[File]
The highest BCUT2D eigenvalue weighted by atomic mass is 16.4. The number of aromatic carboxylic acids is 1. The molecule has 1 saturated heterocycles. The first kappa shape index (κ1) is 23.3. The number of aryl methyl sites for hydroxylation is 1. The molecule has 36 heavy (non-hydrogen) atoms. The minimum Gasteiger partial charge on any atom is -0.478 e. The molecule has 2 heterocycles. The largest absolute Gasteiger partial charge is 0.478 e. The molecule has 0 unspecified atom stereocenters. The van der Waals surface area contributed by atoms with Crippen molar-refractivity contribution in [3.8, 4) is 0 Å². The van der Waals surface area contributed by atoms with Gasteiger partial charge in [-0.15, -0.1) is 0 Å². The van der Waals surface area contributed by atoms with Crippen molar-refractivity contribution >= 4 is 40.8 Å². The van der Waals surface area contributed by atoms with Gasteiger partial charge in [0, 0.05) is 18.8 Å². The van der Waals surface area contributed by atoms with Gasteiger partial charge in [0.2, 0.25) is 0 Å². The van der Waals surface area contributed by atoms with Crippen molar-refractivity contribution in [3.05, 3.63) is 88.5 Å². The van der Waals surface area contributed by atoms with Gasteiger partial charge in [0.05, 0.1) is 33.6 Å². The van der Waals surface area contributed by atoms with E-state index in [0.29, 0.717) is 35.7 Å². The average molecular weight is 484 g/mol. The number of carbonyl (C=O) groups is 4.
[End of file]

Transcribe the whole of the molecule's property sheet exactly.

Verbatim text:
The highest BCUT2D eigenvalue weighted by atomic mass is 16.4. The number of aromatic carboxylic acids is 1. The molecule has 1 saturated heterocycles. The first kappa shape index (κ1) is 23.3. The number of aryl methyl sites for hydroxylation is 1. The molecule has 36 heavy (non-hydrogen) atoms. The minimum Gasteiger partial charge on any atom is -0.478 e. The molecule has 2 heterocycles. The largest absolute Gasteiger partial charge is 0.478 e. The molecule has 0 unspecified atom stereocenters. The van der Waals surface area contributed by atoms with Crippen molar-refractivity contribution in [3.8, 4) is 0 Å². The van der Waals surface area contributed by atoms with Gasteiger partial charge in [-0.15, -0.1) is 0 Å². The van der Waals surface area contributed by atoms with Crippen molar-refractivity contribution >= 4 is 40.8 Å². The van der Waals surface area contributed by atoms with Gasteiger partial charge in [0, 0.05) is 18.8 Å². The van der Waals surface area contributed by atoms with Gasteiger partial charge in [0.2, 0.25) is 0 Å². The van der Waals surface area contributed by atoms with Crippen molar-refractivity contribution in [3.05, 3.63) is 88.5 Å². The van der Waals surface area contributed by atoms with Gasteiger partial charge in [0.05, 0.1) is 33.6 Å². The van der Waals surface area contributed by atoms with E-state index in [0.29, 0.717) is 35.7 Å². The average molecular weight is 484 g/mol. The number of carbonyl (C=O) groups is 4.